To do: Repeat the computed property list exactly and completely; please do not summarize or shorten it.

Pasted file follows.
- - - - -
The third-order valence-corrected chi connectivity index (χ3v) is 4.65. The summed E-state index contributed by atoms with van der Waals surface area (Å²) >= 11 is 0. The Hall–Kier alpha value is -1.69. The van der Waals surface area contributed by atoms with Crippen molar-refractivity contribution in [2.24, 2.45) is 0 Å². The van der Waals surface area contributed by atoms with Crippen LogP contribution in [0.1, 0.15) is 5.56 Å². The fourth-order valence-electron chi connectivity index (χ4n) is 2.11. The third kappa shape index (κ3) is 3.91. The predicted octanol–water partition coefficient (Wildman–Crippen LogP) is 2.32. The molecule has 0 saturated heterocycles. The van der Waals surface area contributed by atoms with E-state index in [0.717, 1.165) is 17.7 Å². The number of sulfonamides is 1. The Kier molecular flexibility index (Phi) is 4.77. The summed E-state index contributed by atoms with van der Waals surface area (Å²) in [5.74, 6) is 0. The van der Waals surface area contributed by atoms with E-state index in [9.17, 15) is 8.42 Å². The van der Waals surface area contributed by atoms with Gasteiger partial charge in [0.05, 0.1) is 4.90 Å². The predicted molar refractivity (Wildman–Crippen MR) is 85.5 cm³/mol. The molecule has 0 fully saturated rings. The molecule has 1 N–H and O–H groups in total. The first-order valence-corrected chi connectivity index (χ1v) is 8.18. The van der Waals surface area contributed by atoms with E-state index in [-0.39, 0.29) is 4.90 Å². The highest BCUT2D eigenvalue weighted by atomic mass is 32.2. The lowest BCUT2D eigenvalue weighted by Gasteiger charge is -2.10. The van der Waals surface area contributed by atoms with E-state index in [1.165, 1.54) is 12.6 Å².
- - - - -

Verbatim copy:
The third-order valence-corrected chi connectivity index (χ3v) is 4.65. The summed E-state index contributed by atoms with van der Waals surface area (Å²) >= 11 is 0. The Hall–Kier alpha value is -1.69. The van der Waals surface area contributed by atoms with Crippen molar-refractivity contribution in [2.24, 2.45) is 0 Å². The van der Waals surface area contributed by atoms with Crippen LogP contribution in [0.1, 0.15) is 5.56 Å². The fourth-order valence-electron chi connectivity index (χ4n) is 2.11. The third kappa shape index (κ3) is 3.91. The predicted octanol–water partition coefficient (Wildman–Crippen LogP) is 2.32. The molecule has 0 saturated heterocycles. The van der Waals surface area contributed by atoms with E-state index in [0.717, 1.165) is 17.7 Å². The number of sulfonamides is 1. The Kier molecular flexibility index (Phi) is 4.77. The summed E-state index contributed by atoms with van der Waals surface area (Å²) in [5.74, 6) is 0. The van der Waals surface area contributed by atoms with E-state index in [9.17, 15) is 8.42 Å². The van der Waals surface area contributed by atoms with Gasteiger partial charge in [0.05, 0.1) is 4.90 Å². The predicted molar refractivity (Wildman–Crippen MR) is 85.5 cm³/mol. The molecule has 0 fully saturated rings. The molecule has 1 N–H and O–H groups in total. The first-order valence-corrected chi connectivity index (χ1v) is 8.18. The van der Waals surface area contributed by atoms with E-state index in [-0.39, 0.29) is 4.90 Å². The highest BCUT2D eigenvalue weighted by atomic mass is 32.2. The lowest BCUT2D eigenvalue weighted by Gasteiger charge is -2.10. The van der Waals surface area contributed by atoms with E-state index in [1.165, 1.54) is 12.6 Å².